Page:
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Finding good sources is a much more creative task than it seems on the face of it. It’s an extended problem-solving exercise, an iterative cycle of questions and answers. Go ahead and use Wikipedia to get broadly informed if you want. It won’t corrupt your brain. But use it, and all other sources, strategically. You should eventually arrive at a core set of Tier 1 sources that will enable you to make a well informed and thoughtful argument in support of your thesis. It’s also a good sign when you find yourself deciding that some of the first sources you found are no longer relevant to your thesis; that likely means that you have revised and specified your thinking and are well on your way to constructing the kind of self-driven in-depth analysis that your professor is looking for.
Browsing for Topics
Imagine you’ve been assigned a research paper that can focus on any topic relevant to the course. Imagine further that you don’t have a clue about where to start and aren’t entirely sure what counts as an appropriate topic in this discipline. A great approach is to find the top journals in the specific field of your course and browse through recent issues to see what people are publishing on. For example, when I assign an open-topic research paper in my Introduction to Sociology course, I suggest that students looking for a topic browse recent issues of Social Problems or American Journal of Sociology and find an article that looks interesting. They’ll have a topic and—booyah!—their first source. An instructor of a class on kinesiology might recommend browsing Human Movement Science, the Journal of Strength and Conditioning Research, or Perceptual and Motor Skills.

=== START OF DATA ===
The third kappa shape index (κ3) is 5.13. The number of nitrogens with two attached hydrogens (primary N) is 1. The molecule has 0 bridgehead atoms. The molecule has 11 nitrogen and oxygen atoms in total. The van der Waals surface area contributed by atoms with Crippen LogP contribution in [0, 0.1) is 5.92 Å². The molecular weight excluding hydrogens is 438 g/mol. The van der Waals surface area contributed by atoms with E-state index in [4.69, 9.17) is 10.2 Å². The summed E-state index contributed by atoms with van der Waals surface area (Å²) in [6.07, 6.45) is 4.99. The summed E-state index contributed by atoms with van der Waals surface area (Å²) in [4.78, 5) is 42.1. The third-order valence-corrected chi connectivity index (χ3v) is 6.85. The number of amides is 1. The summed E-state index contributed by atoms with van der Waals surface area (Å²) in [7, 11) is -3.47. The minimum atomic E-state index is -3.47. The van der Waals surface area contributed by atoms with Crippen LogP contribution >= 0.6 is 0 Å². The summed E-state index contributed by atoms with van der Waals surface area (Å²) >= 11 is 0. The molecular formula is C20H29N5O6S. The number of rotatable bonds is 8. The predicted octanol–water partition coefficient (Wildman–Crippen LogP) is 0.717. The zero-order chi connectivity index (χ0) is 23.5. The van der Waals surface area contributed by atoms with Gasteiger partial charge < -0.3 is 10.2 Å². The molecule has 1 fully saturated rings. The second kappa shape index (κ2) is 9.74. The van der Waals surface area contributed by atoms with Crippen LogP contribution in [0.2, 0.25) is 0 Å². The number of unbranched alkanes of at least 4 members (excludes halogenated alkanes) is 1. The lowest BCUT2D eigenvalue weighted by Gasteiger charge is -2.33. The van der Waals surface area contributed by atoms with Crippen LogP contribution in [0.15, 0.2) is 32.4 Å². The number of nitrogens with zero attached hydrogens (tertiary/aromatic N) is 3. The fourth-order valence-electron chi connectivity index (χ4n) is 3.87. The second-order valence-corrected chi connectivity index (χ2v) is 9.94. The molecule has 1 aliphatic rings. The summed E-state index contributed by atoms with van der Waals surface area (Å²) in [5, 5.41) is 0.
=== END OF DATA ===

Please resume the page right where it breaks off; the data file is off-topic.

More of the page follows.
Choosing Keywords for Your Topic
When you have a topic and are looking for a set of sources, your biggest challenge is finding the right keywords. You’ll never find the right sources without them. You’ll obviously start with words and phrases from the assignment prompt, but you can’t stop there. As explained above, lower tier sources (such as Wikipedia) or the top-tier sources you already have are great for identifying alternative keywords, and librarians and other library staff are also well practiced at finding new approaches to try. Librarians can also point you to the best databases for your topic as well.
Returning to Find More Sources
As you assess your evidence and further develop your thesis through the writing process, you may need to seek additional sources. For example, imagine you’re writing a paper about the added risks adolescents face when they have experienced their parents’ divorce. As you synthesize the evidence about negative impacts, you begin to wonder if scholars have documented some positive impacts as well. You go back and search until you find a fairly recent article such as Ilana Sever, Joseph Gutmann, and Amnon Lazar, “Positive Consequences of Parental Divorce Among Israeli Young Adults”, Marriage and Family Review 42, no. 4 (2007): 7-28. Thus you delve back into the literature to look for more articles, find some more concepts and keywords (such as “resiliency”), assess new evidence, and revise your thinking to account for these broader perspectives. Your instructor may have asked you to turn in a bibliography weeks before the final paper draft. You can check with your professor, but he or she is probably perfectly fine with you seeking additional sources as your thinking evolves. That’s how scholars write.